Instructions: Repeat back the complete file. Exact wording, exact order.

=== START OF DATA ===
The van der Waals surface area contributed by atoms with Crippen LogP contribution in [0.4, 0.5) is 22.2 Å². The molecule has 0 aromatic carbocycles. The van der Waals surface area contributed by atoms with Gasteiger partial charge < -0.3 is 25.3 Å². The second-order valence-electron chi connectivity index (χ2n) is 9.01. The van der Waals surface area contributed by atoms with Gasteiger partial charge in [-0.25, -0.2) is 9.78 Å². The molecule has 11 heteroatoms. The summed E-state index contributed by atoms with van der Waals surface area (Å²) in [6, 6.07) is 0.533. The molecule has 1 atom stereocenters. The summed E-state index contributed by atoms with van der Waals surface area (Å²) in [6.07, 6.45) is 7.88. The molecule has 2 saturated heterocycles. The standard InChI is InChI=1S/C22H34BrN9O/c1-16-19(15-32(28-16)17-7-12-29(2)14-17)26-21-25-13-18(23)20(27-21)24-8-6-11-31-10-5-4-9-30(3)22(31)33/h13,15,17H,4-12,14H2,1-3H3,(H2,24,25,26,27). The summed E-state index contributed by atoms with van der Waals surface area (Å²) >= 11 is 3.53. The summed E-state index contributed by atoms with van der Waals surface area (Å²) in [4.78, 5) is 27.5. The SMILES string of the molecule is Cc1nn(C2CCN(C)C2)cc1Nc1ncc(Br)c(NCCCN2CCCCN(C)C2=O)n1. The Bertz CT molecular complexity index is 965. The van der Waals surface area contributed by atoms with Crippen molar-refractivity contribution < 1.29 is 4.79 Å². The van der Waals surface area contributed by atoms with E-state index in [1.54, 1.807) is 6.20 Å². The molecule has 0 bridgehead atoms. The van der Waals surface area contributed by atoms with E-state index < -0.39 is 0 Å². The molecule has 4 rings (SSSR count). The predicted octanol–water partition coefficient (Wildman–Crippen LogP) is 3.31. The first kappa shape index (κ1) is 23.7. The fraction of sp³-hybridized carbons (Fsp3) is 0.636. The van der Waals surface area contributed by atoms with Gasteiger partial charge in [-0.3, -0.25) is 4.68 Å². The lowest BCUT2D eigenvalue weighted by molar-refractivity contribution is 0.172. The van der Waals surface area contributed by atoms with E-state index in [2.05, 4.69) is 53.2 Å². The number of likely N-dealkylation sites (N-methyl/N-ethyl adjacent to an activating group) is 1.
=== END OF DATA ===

The van der Waals surface area contributed by atoms with Crippen LogP contribution in [0.4, 0.5) is 22.2 Å². The molecule has 0 aromatic carbocycles. The van der Waals surface area contributed by atoms with Gasteiger partial charge < -0.3 is 25.3 Å². The second-order valence-electron chi connectivity index (χ2n) is 9.01. The van der Waals surface area contributed by atoms with Gasteiger partial charge in [-0.25, -0.2) is 9.78 Å². The molecule has 11 heteroatoms. The summed E-state index contributed by atoms with van der Waals surface area (Å²) in [6, 6.07) is 0.533. The molecule has 1 atom stereocenters. The summed E-state index contributed by atoms with van der Waals surface area (Å²) in [6.07, 6.45) is 7.88. The molecule has 2 saturated heterocycles. The standard InChI is InChI=1S/C22H34BrN9O/c1-16-19(15-32(28-16)17-7-12-29(2)14-17)26-21-25-13-18(23)20(27-21)24-8-6-11-31-10-5-4-9-30(3)22(31)33/h13,15,17H,4-12,14H2,1-3H3,(H2,24,25,26,27). The summed E-state index contributed by atoms with van der Waals surface area (Å²) >= 11 is 3.53. The summed E-state index contributed by atoms with van der Waals surface area (Å²) in [4.78, 5) is 27.5. The SMILES string of the molecule is Cc1nn(C2CCN(C)C2)cc1Nc1ncc(Br)c(NCCCN2CCCCN(C)C2=O)n1. The Bertz CT molecular complexity index is 965. The van der Waals surface area contributed by atoms with Crippen molar-refractivity contribution < 1.29 is 4.79 Å². The van der Waals surface area contributed by atoms with E-state index in [1.54, 1.807) is 6.20 Å². The molecule has 0 bridgehead atoms. The van der Waals surface area contributed by atoms with E-state index < -0.39 is 0 Å². The molecule has 4 rings (SSSR count). The predicted octanol–water partition coefficient (Wildman–Crippen LogP) is 3.31. The first kappa shape index (κ1) is 23.7. The fraction of sp³-hybridized carbons (Fsp3) is 0.636. The van der Waals surface area contributed by atoms with Gasteiger partial charge in [-0.3, -0.25) is 4.68 Å². The lowest BCUT2D eigenvalue weighted by molar-refractivity contribution is 0.172. The van der Waals surface area contributed by atoms with E-state index in [2.05, 4.69) is 53.2 Å². The number of likely N-dealkylation sites (N-methyl/N-ethyl adjacent to an activating group) is 1.